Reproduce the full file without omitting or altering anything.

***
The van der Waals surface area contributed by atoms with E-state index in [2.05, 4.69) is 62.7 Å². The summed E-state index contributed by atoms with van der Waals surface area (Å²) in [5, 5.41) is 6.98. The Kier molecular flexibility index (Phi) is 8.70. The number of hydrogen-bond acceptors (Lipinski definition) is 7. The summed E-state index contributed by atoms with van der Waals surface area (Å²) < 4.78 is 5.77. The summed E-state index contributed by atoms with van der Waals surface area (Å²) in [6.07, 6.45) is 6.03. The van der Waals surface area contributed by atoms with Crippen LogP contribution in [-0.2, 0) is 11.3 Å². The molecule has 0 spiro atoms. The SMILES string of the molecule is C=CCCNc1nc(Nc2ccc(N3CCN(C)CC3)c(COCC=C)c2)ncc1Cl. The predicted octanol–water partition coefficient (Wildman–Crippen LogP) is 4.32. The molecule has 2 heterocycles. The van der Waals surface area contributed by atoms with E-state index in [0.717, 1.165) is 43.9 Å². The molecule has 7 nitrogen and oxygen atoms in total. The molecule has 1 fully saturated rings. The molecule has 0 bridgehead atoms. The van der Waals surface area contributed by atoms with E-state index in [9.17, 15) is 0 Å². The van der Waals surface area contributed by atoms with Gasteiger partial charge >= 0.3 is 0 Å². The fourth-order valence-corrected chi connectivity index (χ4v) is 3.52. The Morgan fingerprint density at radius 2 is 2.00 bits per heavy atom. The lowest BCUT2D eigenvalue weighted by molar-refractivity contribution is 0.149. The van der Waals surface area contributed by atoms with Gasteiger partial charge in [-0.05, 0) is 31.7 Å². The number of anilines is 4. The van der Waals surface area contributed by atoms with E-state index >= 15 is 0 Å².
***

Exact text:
The van der Waals surface area contributed by atoms with E-state index in [2.05, 4.69) is 62.7 Å². The summed E-state index contributed by atoms with van der Waals surface area (Å²) in [5, 5.41) is 6.98. The Kier molecular flexibility index (Phi) is 8.70. The number of hydrogen-bond acceptors (Lipinski definition) is 7. The summed E-state index contributed by atoms with van der Waals surface area (Å²) < 4.78 is 5.77. The summed E-state index contributed by atoms with van der Waals surface area (Å²) in [6.07, 6.45) is 6.03. The van der Waals surface area contributed by atoms with Crippen LogP contribution in [-0.2, 0) is 11.3 Å². The molecule has 0 spiro atoms. The SMILES string of the molecule is C=CCCNc1nc(Nc2ccc(N3CCN(C)CC3)c(COCC=C)c2)ncc1Cl. The predicted octanol–water partition coefficient (Wildman–Crippen LogP) is 4.32. The molecule has 2 heterocycles. The van der Waals surface area contributed by atoms with E-state index in [0.717, 1.165) is 43.9 Å². The molecule has 7 nitrogen and oxygen atoms in total. The molecule has 1 fully saturated rings. The molecule has 0 bridgehead atoms. The van der Waals surface area contributed by atoms with E-state index in [9.17, 15) is 0 Å². The van der Waals surface area contributed by atoms with Gasteiger partial charge >= 0.3 is 0 Å². The fourth-order valence-corrected chi connectivity index (χ4v) is 3.52. The Morgan fingerprint density at radius 2 is 2.00 bits per heavy atom. The lowest BCUT2D eigenvalue weighted by molar-refractivity contribution is 0.149. The van der Waals surface area contributed by atoms with Gasteiger partial charge in [-0.05, 0) is 31.7 Å². The number of anilines is 4. The van der Waals surface area contributed by atoms with E-state index >= 15 is 0 Å².